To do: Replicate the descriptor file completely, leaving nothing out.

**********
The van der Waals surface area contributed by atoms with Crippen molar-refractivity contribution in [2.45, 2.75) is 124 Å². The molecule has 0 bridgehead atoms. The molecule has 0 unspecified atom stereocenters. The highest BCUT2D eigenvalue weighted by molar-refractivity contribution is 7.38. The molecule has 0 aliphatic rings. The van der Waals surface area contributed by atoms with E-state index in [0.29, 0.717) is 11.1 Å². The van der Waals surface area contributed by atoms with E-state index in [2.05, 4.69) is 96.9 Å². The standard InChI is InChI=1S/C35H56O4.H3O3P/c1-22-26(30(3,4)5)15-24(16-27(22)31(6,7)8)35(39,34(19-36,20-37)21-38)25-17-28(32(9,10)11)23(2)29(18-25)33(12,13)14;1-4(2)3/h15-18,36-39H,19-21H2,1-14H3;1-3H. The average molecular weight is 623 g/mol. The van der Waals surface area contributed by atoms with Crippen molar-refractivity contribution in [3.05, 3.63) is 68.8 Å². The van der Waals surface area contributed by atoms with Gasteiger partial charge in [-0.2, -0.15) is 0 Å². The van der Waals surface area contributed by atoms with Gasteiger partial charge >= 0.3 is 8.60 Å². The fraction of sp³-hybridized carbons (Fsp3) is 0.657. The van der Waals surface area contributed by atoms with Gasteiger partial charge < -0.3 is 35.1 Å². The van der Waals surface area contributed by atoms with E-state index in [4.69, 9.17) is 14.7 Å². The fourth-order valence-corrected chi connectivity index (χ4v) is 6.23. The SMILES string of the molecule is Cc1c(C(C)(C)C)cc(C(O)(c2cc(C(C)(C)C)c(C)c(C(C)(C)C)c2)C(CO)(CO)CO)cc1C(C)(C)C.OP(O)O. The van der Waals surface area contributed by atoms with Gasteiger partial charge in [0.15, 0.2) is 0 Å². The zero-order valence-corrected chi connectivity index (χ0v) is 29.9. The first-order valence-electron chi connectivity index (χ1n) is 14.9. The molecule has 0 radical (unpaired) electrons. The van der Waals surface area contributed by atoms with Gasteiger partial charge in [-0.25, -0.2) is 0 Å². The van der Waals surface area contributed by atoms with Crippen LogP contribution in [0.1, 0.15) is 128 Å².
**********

The van der Waals surface area contributed by atoms with Crippen molar-refractivity contribution in [2.45, 2.75) is 124 Å². The molecule has 0 bridgehead atoms. The molecule has 0 unspecified atom stereocenters. The highest BCUT2D eigenvalue weighted by molar-refractivity contribution is 7.38. The molecule has 0 aliphatic rings. The van der Waals surface area contributed by atoms with E-state index in [0.29, 0.717) is 11.1 Å². The van der Waals surface area contributed by atoms with E-state index in [2.05, 4.69) is 96.9 Å². The standard InChI is InChI=1S/C35H56O4.H3O3P/c1-22-26(30(3,4)5)15-24(16-27(22)31(6,7)8)35(39,34(19-36,20-37)21-38)25-17-28(32(9,10)11)23(2)29(18-25)33(12,13)14;1-4(2)3/h15-18,36-39H,19-21H2,1-14H3;1-3H. The average molecular weight is 623 g/mol. The van der Waals surface area contributed by atoms with Crippen molar-refractivity contribution in [3.05, 3.63) is 68.8 Å². The van der Waals surface area contributed by atoms with Gasteiger partial charge in [-0.2, -0.15) is 0 Å². The van der Waals surface area contributed by atoms with Gasteiger partial charge >= 0.3 is 8.60 Å². The fraction of sp³-hybridized carbons (Fsp3) is 0.657. The van der Waals surface area contributed by atoms with Gasteiger partial charge < -0.3 is 35.1 Å². The van der Waals surface area contributed by atoms with E-state index in [4.69, 9.17) is 14.7 Å². The fourth-order valence-corrected chi connectivity index (χ4v) is 6.23. The SMILES string of the molecule is Cc1c(C(C)(C)C)cc(C(O)(c2cc(C(C)(C)C)c(C)c(C(C)(C)C)c2)C(CO)(CO)CO)cc1C(C)(C)C.OP(O)O. The van der Waals surface area contributed by atoms with Gasteiger partial charge in [0.15, 0.2) is 0 Å². The zero-order valence-corrected chi connectivity index (χ0v) is 29.9. The first-order valence-electron chi connectivity index (χ1n) is 14.9. The molecule has 0 radical (unpaired) electrons. The van der Waals surface area contributed by atoms with Gasteiger partial charge in [-0.25, -0.2) is 0 Å². The van der Waals surface area contributed by atoms with Crippen LogP contribution in [0.1, 0.15) is 128 Å².